Continue Reading…

Here are a million reasons to ignore 5 popular RRSP myths

A lot of Canadians seem to be harbouring misconceptions about the value of RRSPs (Registered Retirement Savings Plans) but I can give you a million reasons why it’s dangerous to believe the  five popular RRSP myths.  My latest two blogs in the Financial Post this week explain why.

In Thursday’s Post, also published in some regional dailies, I described how young people can easily save a million dollars as long as they start early enough. Click on the highlighted text for the online link: How to build a million-dollar RRSP: it isn’t as hard to get there as you think.

Yes, it’s the old story of disciplined saving year in and year out, and the magic of compounding, all aided by the lure of an upfront tax refund and a multi-decade deferment of taxes. Of course, eventually it will be time to draw an income and pay some tax on the RRIF but that’s a story for another day.

Whether a million is enough is open to debate but with today’s paltry interest rates and rising expectations for long lives, the need for annuities or some form of longevity insurance has become urgent. More on that shortly.

Exploding 5 RRSP myths

This morning, Friday,  the FP also ran a blog by me commenting on tax guru Jamie Golombek’s debunking of five common myths average investors harbour about RRSPs. You can find Golombek’s column here: The 5 biggest RRSP myths Canadians can’t stop repeating.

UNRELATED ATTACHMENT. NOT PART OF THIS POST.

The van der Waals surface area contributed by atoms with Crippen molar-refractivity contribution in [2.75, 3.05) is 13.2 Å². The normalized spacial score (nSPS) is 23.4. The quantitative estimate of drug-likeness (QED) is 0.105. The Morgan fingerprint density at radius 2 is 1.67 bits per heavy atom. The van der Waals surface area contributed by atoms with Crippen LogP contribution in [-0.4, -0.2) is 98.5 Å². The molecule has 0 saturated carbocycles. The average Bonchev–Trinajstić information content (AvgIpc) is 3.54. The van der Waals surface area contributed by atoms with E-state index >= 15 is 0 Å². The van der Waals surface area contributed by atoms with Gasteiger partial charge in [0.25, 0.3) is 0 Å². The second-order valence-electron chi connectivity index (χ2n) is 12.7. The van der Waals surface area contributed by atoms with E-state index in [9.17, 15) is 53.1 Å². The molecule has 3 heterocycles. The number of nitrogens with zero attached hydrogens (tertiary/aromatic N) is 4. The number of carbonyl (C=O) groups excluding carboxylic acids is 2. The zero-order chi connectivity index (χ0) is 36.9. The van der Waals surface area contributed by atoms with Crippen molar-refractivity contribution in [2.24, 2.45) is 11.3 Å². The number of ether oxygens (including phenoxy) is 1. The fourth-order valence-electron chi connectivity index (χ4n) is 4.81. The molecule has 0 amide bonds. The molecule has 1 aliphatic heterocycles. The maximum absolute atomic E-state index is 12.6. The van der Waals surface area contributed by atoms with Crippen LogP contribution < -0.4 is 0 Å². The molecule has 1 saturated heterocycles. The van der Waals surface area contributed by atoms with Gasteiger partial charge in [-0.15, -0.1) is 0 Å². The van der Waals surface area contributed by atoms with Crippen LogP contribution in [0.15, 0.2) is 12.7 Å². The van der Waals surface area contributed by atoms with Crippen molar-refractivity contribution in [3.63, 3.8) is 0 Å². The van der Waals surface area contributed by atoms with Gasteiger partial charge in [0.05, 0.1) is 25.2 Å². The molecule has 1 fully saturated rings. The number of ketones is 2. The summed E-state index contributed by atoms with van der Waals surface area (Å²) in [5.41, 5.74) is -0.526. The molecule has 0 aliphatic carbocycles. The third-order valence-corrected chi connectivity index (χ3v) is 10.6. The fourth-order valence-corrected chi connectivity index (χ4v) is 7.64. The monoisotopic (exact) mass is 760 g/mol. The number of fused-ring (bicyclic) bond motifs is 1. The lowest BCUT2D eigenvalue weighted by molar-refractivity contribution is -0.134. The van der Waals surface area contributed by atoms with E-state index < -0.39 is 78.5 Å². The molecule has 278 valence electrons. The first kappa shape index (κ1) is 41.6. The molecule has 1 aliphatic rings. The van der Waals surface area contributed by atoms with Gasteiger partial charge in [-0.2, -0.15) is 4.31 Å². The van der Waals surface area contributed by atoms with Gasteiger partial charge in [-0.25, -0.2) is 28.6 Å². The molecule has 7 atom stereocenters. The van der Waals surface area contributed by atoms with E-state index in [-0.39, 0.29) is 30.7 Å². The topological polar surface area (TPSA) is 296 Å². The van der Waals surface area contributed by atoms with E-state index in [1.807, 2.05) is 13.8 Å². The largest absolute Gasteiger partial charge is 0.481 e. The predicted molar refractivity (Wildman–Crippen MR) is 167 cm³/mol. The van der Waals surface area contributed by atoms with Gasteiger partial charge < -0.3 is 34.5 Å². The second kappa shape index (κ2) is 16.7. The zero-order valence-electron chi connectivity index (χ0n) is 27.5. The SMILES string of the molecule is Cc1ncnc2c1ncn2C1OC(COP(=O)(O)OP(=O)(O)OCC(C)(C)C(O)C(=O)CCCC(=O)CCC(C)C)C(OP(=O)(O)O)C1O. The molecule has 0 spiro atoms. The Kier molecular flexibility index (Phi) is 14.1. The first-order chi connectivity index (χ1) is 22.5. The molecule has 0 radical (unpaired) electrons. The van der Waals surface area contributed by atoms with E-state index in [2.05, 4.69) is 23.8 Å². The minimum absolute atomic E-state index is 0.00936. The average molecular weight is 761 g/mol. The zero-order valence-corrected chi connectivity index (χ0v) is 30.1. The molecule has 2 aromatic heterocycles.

My take on it and a CIBC poll that accompanied the report, can be found here: Almost 40% of Canadians see ‘no point’ in investing in RRSPs — Here’s why they’re wrong.

In short, Golombek and I agree that the RRSP makes a lot more sense than investing only in taxable (non-registered or “open”) accounts. And while the TFSA is a compelling alternative to RRSPs for young people in low tax brackets, or for low-income seniors counting on living on Old Age Security, for the vast majority of middle- and upper-middle-income private sector workers lacking a Defined Benefit plan, the RRSP remains an essential tool for building wealth.